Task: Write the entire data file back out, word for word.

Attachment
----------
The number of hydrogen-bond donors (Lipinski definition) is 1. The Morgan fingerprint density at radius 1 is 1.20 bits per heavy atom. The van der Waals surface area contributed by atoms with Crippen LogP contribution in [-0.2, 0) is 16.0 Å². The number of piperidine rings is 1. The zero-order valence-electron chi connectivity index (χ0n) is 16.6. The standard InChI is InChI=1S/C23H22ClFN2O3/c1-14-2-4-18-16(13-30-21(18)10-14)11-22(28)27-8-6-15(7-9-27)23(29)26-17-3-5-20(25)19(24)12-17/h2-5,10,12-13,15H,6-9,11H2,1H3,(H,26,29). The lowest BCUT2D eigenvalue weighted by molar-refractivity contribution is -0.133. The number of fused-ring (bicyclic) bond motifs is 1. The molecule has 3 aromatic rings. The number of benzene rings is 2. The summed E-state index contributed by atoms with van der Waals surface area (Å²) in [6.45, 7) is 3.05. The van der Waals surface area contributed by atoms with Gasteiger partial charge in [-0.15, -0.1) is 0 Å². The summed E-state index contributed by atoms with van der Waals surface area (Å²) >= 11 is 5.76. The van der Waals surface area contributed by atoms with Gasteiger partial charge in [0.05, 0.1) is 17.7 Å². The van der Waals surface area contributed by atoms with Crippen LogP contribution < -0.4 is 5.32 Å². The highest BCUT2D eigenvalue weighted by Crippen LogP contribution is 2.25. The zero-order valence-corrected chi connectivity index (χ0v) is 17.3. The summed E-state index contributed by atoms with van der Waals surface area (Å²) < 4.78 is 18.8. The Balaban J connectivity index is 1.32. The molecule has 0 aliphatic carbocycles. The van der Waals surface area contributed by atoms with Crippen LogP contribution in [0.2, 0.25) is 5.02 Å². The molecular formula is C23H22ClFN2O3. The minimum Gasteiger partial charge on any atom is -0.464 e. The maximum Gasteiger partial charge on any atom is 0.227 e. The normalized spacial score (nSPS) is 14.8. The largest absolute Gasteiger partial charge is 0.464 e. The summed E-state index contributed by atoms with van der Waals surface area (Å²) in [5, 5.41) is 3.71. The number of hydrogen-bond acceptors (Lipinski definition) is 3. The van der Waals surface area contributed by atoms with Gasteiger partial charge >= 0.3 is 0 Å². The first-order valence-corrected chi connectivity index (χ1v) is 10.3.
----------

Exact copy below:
The number of hydrogen-bond donors (Lipinski definition) is 1. The Morgan fingerprint density at radius 1 is 1.20 bits per heavy atom. The van der Waals surface area contributed by atoms with Crippen LogP contribution in [-0.2, 0) is 16.0 Å². The number of piperidine rings is 1. The zero-order valence-electron chi connectivity index (χ0n) is 16.6. The standard InChI is InChI=1S/C23H22ClFN2O3/c1-14-2-4-18-16(13-30-21(18)10-14)11-22(28)27-8-6-15(7-9-27)23(29)26-17-3-5-20(25)19(24)12-17/h2-5,10,12-13,15H,6-9,11H2,1H3,(H,26,29). The lowest BCUT2D eigenvalue weighted by molar-refractivity contribution is -0.133. The number of fused-ring (bicyclic) bond motifs is 1. The molecule has 3 aromatic rings. The number of benzene rings is 2. The summed E-state index contributed by atoms with van der Waals surface area (Å²) in [6.45, 7) is 3.05. The van der Waals surface area contributed by atoms with Gasteiger partial charge in [-0.15, -0.1) is 0 Å². The summed E-state index contributed by atoms with van der Waals surface area (Å²) >= 11 is 5.76. The van der Waals surface area contributed by atoms with Gasteiger partial charge in [0.05, 0.1) is 17.7 Å². The van der Waals surface area contributed by atoms with Crippen LogP contribution < -0.4 is 5.32 Å². The highest BCUT2D eigenvalue weighted by Crippen LogP contribution is 2.25. The zero-order valence-corrected chi connectivity index (χ0v) is 17.3. The summed E-state index contributed by atoms with van der Waals surface area (Å²) < 4.78 is 18.8. The Balaban J connectivity index is 1.32. The molecule has 0 aliphatic carbocycles. The van der Waals surface area contributed by atoms with Crippen LogP contribution in [0.2, 0.25) is 5.02 Å². The molecular formula is C23H22ClFN2O3. The minimum Gasteiger partial charge on any atom is -0.464 e. The maximum Gasteiger partial charge on any atom is 0.227 e. The normalized spacial score (nSPS) is 14.8. The largest absolute Gasteiger partial charge is 0.464 e. The summed E-state index contributed by atoms with van der Waals surface area (Å²) in [5, 5.41) is 3.71. The number of hydrogen-bond acceptors (Lipinski definition) is 3. The van der Waals surface area contributed by atoms with Gasteiger partial charge >= 0.3 is 0 Å². The first-order valence-corrected chi connectivity index (χ1v) is 10.3.